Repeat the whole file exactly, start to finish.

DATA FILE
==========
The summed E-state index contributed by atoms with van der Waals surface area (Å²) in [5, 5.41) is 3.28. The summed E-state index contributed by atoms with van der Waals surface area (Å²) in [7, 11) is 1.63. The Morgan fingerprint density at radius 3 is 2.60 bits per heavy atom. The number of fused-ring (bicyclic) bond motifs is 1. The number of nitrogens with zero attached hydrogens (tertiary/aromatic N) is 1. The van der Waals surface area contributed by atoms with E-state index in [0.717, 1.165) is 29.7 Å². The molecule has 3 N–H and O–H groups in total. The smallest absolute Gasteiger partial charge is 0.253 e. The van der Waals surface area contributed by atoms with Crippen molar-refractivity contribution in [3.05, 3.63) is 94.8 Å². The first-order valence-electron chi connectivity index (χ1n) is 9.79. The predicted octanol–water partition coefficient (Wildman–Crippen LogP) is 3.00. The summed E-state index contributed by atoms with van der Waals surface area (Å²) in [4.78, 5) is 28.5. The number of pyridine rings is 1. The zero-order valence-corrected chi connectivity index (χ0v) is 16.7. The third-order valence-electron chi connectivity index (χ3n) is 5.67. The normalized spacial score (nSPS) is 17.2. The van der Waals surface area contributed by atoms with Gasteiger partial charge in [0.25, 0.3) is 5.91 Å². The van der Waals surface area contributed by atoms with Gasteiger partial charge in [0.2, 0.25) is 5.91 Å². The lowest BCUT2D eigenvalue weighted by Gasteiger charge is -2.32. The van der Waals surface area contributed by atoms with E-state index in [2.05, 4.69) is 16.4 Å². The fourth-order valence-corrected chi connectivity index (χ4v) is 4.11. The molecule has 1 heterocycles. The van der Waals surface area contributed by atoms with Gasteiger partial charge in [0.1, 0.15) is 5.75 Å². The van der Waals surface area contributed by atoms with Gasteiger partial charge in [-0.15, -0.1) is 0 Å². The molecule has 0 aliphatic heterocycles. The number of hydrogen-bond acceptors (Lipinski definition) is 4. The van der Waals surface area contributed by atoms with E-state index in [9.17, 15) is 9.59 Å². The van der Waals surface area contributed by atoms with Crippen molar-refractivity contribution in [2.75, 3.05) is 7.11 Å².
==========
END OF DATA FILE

The summed E-state index contributed by atoms with van der Waals surface area (Å²) in [5, 5.41) is 3.28. The summed E-state index contributed by atoms with van der Waals surface area (Å²) in [7, 11) is 1.63. The Morgan fingerprint density at radius 3 is 2.60 bits per heavy atom. The number of fused-ring (bicyclic) bond motifs is 1. The number of nitrogens with zero attached hydrogens (tertiary/aromatic N) is 1. The van der Waals surface area contributed by atoms with E-state index in [0.717, 1.165) is 29.7 Å². The molecule has 3 N–H and O–H groups in total. The smallest absolute Gasteiger partial charge is 0.253 e. The van der Waals surface area contributed by atoms with Crippen molar-refractivity contribution in [3.05, 3.63) is 94.8 Å². The first-order valence-electron chi connectivity index (χ1n) is 9.79. The predicted octanol–water partition coefficient (Wildman–Crippen LogP) is 3.00. The summed E-state index contributed by atoms with van der Waals surface area (Å²) in [4.78, 5) is 28.5. The number of pyridine rings is 1. The zero-order valence-corrected chi connectivity index (χ0v) is 16.7. The third-order valence-electron chi connectivity index (χ3n) is 5.67. The normalized spacial score (nSPS) is 17.2. The van der Waals surface area contributed by atoms with Gasteiger partial charge in [0.25, 0.3) is 5.91 Å². The van der Waals surface area contributed by atoms with Gasteiger partial charge in [0.2, 0.25) is 5.91 Å². The lowest BCUT2D eigenvalue weighted by Gasteiger charge is -2.32. The van der Waals surface area contributed by atoms with E-state index in [2.05, 4.69) is 16.4 Å². The fourth-order valence-corrected chi connectivity index (χ4v) is 4.11. The molecule has 1 heterocycles. The van der Waals surface area contributed by atoms with Gasteiger partial charge in [0.1, 0.15) is 5.75 Å². The van der Waals surface area contributed by atoms with Gasteiger partial charge in [-0.15, -0.1) is 0 Å². The molecule has 0 aliphatic heterocycles. The number of hydrogen-bond acceptors (Lipinski definition) is 4. The van der Waals surface area contributed by atoms with E-state index in [9.17, 15) is 9.59 Å². The van der Waals surface area contributed by atoms with Crippen molar-refractivity contribution in [2.75, 3.05) is 7.11 Å².